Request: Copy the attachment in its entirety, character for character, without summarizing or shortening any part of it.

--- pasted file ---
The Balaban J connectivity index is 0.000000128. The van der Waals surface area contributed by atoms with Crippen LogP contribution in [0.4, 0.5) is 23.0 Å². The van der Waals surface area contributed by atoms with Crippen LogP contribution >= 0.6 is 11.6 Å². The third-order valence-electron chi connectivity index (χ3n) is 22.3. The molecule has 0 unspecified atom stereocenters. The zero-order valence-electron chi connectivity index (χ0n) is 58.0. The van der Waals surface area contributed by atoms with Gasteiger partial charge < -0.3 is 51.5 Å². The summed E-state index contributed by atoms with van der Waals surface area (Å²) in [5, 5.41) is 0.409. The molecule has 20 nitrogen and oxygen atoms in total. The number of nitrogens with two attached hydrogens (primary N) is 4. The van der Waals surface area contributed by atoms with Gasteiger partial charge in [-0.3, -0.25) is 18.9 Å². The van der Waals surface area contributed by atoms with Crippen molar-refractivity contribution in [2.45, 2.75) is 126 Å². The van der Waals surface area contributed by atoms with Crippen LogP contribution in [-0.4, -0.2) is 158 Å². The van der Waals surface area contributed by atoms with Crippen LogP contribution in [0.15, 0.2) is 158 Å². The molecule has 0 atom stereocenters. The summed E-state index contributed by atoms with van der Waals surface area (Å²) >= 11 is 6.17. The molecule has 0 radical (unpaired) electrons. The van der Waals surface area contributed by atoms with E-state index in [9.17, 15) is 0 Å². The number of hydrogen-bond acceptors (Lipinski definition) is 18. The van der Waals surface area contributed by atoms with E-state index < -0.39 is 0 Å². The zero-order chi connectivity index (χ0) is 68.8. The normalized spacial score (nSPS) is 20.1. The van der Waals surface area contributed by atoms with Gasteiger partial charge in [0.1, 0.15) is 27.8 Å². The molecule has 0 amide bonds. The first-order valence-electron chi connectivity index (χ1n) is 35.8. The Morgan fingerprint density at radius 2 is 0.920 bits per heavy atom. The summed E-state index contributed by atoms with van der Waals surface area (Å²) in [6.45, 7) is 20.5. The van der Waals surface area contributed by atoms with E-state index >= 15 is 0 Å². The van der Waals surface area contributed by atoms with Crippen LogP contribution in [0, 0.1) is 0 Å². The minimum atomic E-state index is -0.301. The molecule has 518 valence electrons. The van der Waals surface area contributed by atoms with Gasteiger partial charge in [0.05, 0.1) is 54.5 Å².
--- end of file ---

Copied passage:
The Balaban J connectivity index is 0.000000128. The van der Waals surface area contributed by atoms with Crippen LogP contribution in [0.4, 0.5) is 23.0 Å². The van der Waals surface area contributed by atoms with Crippen LogP contribution >= 0.6 is 11.6 Å². The third-order valence-electron chi connectivity index (χ3n) is 22.3. The molecule has 0 unspecified atom stereocenters. The zero-order valence-electron chi connectivity index (χ0n) is 58.0. The van der Waals surface area contributed by atoms with Gasteiger partial charge < -0.3 is 51.5 Å². The summed E-state index contributed by atoms with van der Waals surface area (Å²) in [5, 5.41) is 0.409. The molecule has 20 nitrogen and oxygen atoms in total. The number of nitrogens with two attached hydrogens (primary N) is 4. The van der Waals surface area contributed by atoms with Gasteiger partial charge in [-0.3, -0.25) is 18.9 Å². The van der Waals surface area contributed by atoms with Crippen molar-refractivity contribution in [2.45, 2.75) is 126 Å². The van der Waals surface area contributed by atoms with Crippen LogP contribution in [-0.4, -0.2) is 158 Å². The van der Waals surface area contributed by atoms with Crippen LogP contribution in [0.15, 0.2) is 158 Å². The molecule has 0 atom stereocenters. The summed E-state index contributed by atoms with van der Waals surface area (Å²) >= 11 is 6.17. The molecule has 0 radical (unpaired) electrons. The van der Waals surface area contributed by atoms with E-state index in [9.17, 15) is 0 Å². The number of hydrogen-bond acceptors (Lipinski definition) is 18. The van der Waals surface area contributed by atoms with E-state index < -0.39 is 0 Å². The zero-order chi connectivity index (χ0) is 68.8. The normalized spacial score (nSPS) is 20.1. The van der Waals surface area contributed by atoms with Gasteiger partial charge in [0.1, 0.15) is 27.8 Å². The molecule has 0 amide bonds. The first-order valence-electron chi connectivity index (χ1n) is 35.8. The Morgan fingerprint density at radius 2 is 0.920 bits per heavy atom. The summed E-state index contributed by atoms with van der Waals surface area (Å²) in [6.45, 7) is 20.5. The van der Waals surface area contributed by atoms with E-state index >= 15 is 0 Å². The van der Waals surface area contributed by atoms with Crippen LogP contribution in [0, 0.1) is 0 Å². The minimum atomic E-state index is -0.301. The molecule has 518 valence electrons. The van der Waals surface area contributed by atoms with Gasteiger partial charge in [0.05, 0.1) is 54.5 Å².